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Best typemap compression practices for Spec depot

spec depot typemap best practices

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#1 Scott Gilliland

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Posted 21 February 2019 - 05:38 PM

Hello All,

Performed a quick search to see if this discussion had already been had and didn't see anything, so I'm creating a new topic. Apologies if this has already been covered. A quick question for admins regarding their spec depots and compression through the type map spec definition: do you use compression in your spec depot, and do you compress all or just some of it?

I'm interested in whether or not compression of the spec depot is done by most or considered a best practice, or if only some //spec types are compressed, or no compression is used. We have not been running compression (text+C in typemap definition for the //spec depot) but have recently turned it on for our client specs due to large revision counts now being encountered due to Jenkins builds. I know that we could exclude certain wildcard matches from being versioned at all, or limited with the +S flag, but our users have a wide variety of Jenkins client names making catching them with wildcard use problematic. To my knowledge regular expressions cannot be used in typemap definitions. So, we initiated compression of client specs as a first step our mitigation process. The question now becomes, if we're compressing clients should we simply compress every spec?

Interested in thoughts and my thanks to anyone willing to share their thoughts on this.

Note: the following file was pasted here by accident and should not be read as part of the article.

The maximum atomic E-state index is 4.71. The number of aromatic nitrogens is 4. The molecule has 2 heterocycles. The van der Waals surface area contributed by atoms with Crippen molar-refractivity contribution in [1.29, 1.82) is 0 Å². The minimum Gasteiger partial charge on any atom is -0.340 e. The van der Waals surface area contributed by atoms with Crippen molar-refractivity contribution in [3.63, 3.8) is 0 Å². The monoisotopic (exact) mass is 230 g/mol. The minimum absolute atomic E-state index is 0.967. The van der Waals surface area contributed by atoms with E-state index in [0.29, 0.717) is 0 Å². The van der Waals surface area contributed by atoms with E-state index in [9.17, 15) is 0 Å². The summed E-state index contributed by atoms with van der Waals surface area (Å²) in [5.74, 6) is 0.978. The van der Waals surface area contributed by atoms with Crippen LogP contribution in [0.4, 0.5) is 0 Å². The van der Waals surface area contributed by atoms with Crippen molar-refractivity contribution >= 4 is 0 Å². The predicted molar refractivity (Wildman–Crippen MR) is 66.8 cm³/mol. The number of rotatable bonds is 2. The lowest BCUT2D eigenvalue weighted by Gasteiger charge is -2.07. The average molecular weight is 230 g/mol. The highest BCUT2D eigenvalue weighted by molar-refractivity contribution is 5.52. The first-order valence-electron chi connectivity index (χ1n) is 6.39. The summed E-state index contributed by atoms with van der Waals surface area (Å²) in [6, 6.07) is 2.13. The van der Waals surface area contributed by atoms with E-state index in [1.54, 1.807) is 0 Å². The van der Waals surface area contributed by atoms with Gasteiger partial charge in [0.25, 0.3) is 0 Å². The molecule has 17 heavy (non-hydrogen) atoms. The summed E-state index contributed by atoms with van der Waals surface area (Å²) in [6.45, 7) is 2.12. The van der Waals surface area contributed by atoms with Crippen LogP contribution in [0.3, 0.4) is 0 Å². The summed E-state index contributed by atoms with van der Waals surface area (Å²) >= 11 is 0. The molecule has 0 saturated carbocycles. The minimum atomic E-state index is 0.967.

#2 Sambwise


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Posted 22 February 2019 - 12:49 AM

IMO the easiest thing is to use +C for all spec depots.  The main reason to use text+C vs the default "text" is that the default mode for text is RCS delta storage, which is generally pretty space-efficient (especially for things like source code which tend to have relatively small individual changes) but doesn't scale well on files with thousands of revisions.  With text+C each revision is stored independently, which eliminates the problem of having to compute an increasingly long series of deltas every time the spec is updated.

#3 Matt Janulewicz

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Posted 17 April 2019 - 11:19 PM

I thought I was going nuts because we have no typemap entry for //spec/..., yet all our spec files are compressed. Then I remembered we have 'lbr.autocompress=1' set as a server configurable, which defaults to compressed storage for all text files.

You might also consider doing this globally because of what Sam mentions about RCS files. We have had human-observable performance issues with some large text files with thousands of revisions. To construct the revision, RCS files essentially have to take the base revision and apply patches up until your revision. If you're working with, say, a 10 MB XML file with 5,000 revisions it takes a noticeable amount of time to construct that, especially when compared to how fast it will deliver just one discrete gzipped revision.

This also has ramifications if you're in a commit/edge architecture. If you have an RCS file that's a few hundred megs in size then any new revisions have to send that entire file. If it's compressed, then it just sends one gzip.

Lastly, if you have a lot of large RCS files, it takes longer to 'p4 verify' them as it has to reconstruct every revision by doing a series of patches. Perforce can plow through those much faster when it just has to open a gzip file for each revision and checksum them.

Anyway, I'm very much pro +C on everything, not just //spec/...
-Matt Janulewicz
Staff SCM Engineer, Perforce Administrator
Dolby Laboratories, Inc.
1275 Market St.
San Francisco, CA 94103, USA

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